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Estradiol-related variations in top-down and bottom-up processes of cerebral lateralization.

Hodgetts, S. and Weis, S. and Hausmann, M. (2017) 'Estradiol-related variations in top-down and bottom-up processes of cerebral lateralization.', Neuropsychology., 31 (3). pp. 319-327.

Abstract

Objective: Natural fluctuations of sex hormones have been shown to modulate cerebral lateralization in dichotic listening tasks. Two recent studies presented contradictory notions regarding the mechanism of this effect. Specifically, whereas Hjelmervik et al. (2012) suggested that estradiol affects lateralization by enhancing top-down processes, such as cognitive control, Hodgetts, Weis, and Hausmann, (2015) suggested that the effect was attributable to estradiol-related variations in bottom-up aspects of lateralization. Method: The present study used 2 well-established left- and right-lateralized dichotic listening tasks (Grimshaw, Kwasny, Covell, & John, 2003; Grimshaw, Séguin, & Godfrey, 2009; Hugdahl, 1995, 2003), with forced-attention conditions to differentiate between these 2 ideas. Fifty-two naturally cycling women underwent both tasks, during either the menstrual, follicular, or luteal cycle phase. Saliva estradiol and progesterone levels were determined by luminescence immunoassays. Results: The results showed that sex hormones did not affect language lateralization, which may be attributable to the larger degree of lateralization yielded by the task, compared with that shown by Hodgetts et al. (2015). In the emotional prosody task, high levels of estradiol were marginally associated with a reduction in cognitive control, whereas the language task yielded no cycle effects for either top-down or bottom-up processes. Conclusions: In sum, the current study revealed weak support for the idea that estradiol affects top-down control of lateralization, as measured with dichotic listening tasks. Given that the task employed in the present study seemed less cognitively demanding than that used previously, it is suggested that estradiol-related inter- and intraindividual variations in lateralization are small when task demands are low.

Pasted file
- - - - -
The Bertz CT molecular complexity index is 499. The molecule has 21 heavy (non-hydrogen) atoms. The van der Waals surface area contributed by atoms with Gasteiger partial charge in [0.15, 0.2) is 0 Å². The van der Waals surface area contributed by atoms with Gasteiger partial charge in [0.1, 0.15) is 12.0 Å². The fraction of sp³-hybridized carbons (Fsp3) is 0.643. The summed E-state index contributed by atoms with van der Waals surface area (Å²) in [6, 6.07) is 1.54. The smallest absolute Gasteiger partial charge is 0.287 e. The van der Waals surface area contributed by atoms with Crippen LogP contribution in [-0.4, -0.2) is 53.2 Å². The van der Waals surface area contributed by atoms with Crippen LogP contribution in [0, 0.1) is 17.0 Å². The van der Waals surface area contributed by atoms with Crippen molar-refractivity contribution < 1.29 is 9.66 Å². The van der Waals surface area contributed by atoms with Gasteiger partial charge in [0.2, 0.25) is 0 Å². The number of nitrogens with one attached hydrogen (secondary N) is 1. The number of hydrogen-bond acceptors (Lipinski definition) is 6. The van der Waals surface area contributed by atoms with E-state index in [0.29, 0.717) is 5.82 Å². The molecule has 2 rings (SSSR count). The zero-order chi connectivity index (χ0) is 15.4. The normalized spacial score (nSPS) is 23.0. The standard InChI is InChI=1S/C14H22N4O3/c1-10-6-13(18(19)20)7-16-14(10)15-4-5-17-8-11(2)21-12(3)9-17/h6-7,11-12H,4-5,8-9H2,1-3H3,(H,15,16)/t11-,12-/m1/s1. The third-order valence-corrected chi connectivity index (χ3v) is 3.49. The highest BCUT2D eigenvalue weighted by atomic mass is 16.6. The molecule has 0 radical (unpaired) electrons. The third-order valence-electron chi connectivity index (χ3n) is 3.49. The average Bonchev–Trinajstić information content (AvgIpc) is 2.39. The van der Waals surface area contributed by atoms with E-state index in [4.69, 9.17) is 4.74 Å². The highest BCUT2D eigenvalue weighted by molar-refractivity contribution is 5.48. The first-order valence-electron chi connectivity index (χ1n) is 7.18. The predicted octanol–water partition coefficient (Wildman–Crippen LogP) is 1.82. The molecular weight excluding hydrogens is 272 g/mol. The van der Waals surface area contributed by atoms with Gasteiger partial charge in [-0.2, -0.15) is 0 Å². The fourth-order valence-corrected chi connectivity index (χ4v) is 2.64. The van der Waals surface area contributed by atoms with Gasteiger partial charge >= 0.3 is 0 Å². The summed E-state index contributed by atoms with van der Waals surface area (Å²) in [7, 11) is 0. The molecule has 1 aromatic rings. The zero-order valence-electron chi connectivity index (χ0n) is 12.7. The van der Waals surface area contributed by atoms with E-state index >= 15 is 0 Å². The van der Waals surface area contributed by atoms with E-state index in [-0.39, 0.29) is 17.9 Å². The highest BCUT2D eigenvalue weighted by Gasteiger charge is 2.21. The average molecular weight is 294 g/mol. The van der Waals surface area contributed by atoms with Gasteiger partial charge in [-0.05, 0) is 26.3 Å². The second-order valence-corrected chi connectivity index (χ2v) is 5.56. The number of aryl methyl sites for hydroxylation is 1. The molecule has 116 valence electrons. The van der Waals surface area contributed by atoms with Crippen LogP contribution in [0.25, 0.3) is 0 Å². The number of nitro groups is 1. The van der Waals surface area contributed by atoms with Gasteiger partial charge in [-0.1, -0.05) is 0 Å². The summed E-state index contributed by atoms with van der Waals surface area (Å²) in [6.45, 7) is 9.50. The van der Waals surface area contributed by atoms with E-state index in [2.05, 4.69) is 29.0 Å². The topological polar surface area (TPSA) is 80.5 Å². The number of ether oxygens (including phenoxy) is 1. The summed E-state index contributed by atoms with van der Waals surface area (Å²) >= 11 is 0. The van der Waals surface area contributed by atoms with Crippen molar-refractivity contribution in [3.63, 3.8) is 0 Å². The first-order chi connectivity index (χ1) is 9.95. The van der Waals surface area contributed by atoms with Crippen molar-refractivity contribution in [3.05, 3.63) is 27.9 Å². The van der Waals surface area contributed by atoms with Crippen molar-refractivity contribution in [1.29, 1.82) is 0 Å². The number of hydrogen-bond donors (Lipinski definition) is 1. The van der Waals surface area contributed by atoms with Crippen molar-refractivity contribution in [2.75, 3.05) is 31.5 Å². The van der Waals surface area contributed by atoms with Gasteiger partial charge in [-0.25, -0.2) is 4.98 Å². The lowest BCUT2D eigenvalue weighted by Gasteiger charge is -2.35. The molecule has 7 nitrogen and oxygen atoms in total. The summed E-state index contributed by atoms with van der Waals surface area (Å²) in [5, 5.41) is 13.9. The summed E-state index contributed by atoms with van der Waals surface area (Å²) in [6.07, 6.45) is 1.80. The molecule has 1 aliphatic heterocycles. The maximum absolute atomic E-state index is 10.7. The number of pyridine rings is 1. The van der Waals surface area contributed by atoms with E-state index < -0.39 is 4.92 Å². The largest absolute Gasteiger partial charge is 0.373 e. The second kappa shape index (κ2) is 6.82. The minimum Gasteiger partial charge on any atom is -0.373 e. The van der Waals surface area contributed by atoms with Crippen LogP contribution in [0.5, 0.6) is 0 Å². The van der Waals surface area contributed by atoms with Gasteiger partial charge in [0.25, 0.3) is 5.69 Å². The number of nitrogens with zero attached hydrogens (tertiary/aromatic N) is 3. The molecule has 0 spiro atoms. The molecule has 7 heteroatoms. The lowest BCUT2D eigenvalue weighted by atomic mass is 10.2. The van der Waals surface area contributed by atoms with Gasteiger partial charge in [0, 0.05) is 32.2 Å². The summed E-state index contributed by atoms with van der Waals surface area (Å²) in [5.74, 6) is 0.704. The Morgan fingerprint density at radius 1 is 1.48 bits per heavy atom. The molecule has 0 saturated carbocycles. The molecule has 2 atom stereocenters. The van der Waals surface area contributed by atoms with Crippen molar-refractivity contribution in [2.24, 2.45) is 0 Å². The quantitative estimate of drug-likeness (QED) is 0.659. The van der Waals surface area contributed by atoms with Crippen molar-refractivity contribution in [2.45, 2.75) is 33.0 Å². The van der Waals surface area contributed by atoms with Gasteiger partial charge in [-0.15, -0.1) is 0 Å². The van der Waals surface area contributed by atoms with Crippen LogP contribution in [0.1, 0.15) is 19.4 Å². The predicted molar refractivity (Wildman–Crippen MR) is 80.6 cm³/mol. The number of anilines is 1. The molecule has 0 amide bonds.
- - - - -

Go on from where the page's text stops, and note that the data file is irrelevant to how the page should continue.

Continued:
Item Type:Article
Full text:(AM) Accepted Manuscript
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Status:Peer-reviewed
Publisher Web site:https://doi.org/10.1037/neu0000338
Publisher statement:© 2017 APA, all rights reserved. This article may not exactly replicate the final version published in the APA journal. It is not the copy of record.
Date accepted:04 November 2016
Date deposited:08 November 2016
Date of first online publication:05 January 2017
Date first made open access:05 January 2017

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